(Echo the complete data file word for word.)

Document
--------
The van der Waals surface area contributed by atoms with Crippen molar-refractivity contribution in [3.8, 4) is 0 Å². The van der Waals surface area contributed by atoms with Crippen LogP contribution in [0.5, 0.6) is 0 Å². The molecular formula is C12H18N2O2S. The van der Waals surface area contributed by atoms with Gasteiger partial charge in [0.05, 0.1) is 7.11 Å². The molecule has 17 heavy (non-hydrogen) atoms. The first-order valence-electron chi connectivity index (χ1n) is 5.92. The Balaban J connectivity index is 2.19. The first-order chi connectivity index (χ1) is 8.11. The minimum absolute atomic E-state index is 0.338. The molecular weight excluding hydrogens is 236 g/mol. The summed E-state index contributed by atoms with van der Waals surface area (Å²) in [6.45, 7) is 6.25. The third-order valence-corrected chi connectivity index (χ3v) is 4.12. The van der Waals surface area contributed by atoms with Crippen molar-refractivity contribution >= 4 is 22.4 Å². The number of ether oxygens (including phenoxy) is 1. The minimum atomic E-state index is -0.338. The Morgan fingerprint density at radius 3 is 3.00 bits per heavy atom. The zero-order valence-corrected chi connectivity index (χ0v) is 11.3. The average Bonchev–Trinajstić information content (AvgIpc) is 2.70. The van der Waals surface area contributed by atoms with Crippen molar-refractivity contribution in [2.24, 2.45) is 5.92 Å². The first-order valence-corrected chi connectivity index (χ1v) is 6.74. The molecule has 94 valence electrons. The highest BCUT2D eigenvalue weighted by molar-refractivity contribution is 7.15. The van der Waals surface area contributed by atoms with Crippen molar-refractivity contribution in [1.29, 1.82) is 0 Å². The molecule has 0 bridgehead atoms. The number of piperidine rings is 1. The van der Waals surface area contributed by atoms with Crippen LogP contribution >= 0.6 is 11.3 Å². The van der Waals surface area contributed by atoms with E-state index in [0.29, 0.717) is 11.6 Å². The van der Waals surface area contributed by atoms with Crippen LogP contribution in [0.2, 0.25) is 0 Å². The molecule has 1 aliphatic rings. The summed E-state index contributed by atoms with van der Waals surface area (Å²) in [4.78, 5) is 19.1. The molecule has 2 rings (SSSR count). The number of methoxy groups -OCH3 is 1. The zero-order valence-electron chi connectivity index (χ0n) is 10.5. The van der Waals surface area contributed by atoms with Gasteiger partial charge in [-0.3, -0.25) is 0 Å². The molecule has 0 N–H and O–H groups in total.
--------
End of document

The van der Waals surface area contributed by atoms with Crippen molar-refractivity contribution in [3.8, 4) is 0 Å². The van der Waals surface area contributed by atoms with Crippen LogP contribution in [0.5, 0.6) is 0 Å². The molecular formula is C12H18N2O2S. The van der Waals surface area contributed by atoms with Gasteiger partial charge in [0.05, 0.1) is 7.11 Å². The molecule has 17 heavy (non-hydrogen) atoms. The first-order valence-electron chi connectivity index (χ1n) is 5.92. The Balaban J connectivity index is 2.19. The first-order chi connectivity index (χ1) is 8.11. The minimum absolute atomic E-state index is 0.338. The molecular weight excluding hydrogens is 236 g/mol. The summed E-state index contributed by atoms with van der Waals surface area (Å²) in [6.45, 7) is 6.25. The third-order valence-corrected chi connectivity index (χ3v) is 4.12. The van der Waals surface area contributed by atoms with Crippen molar-refractivity contribution >= 4 is 22.4 Å². The number of ether oxygens (including phenoxy) is 1. The minimum atomic E-state index is -0.338. The Morgan fingerprint density at radius 3 is 3.00 bits per heavy atom. The zero-order valence-corrected chi connectivity index (χ0v) is 11.3. The average Bonchev–Trinajstić information content (AvgIpc) is 2.70. The van der Waals surface area contributed by atoms with Crippen molar-refractivity contribution in [2.24, 2.45) is 5.92 Å². The first-order valence-corrected chi connectivity index (χ1v) is 6.74. The molecule has 94 valence electrons. The highest BCUT2D eigenvalue weighted by molar-refractivity contribution is 7.15. The van der Waals surface area contributed by atoms with Crippen molar-refractivity contribution in [1.29, 1.82) is 0 Å². The molecule has 0 bridgehead atoms. The number of piperidine rings is 1. The van der Waals surface area contributed by atoms with Crippen LogP contribution >= 0.6 is 11.3 Å². The van der Waals surface area contributed by atoms with E-state index in [0.29, 0.717) is 11.6 Å². The van der Waals surface area contributed by atoms with Crippen LogP contribution in [0.2, 0.25) is 0 Å². The molecule has 1 aliphatic rings. The summed E-state index contributed by atoms with van der Waals surface area (Å²) in [4.78, 5) is 19.1. The molecule has 2 rings (SSSR count). The number of methoxy groups -OCH3 is 1. The zero-order valence-electron chi connectivity index (χ0n) is 10.5. The van der Waals surface area contributed by atoms with Gasteiger partial charge in [-0.3, -0.25) is 0 Å². The molecule has 0 N–H and O–H groups in total.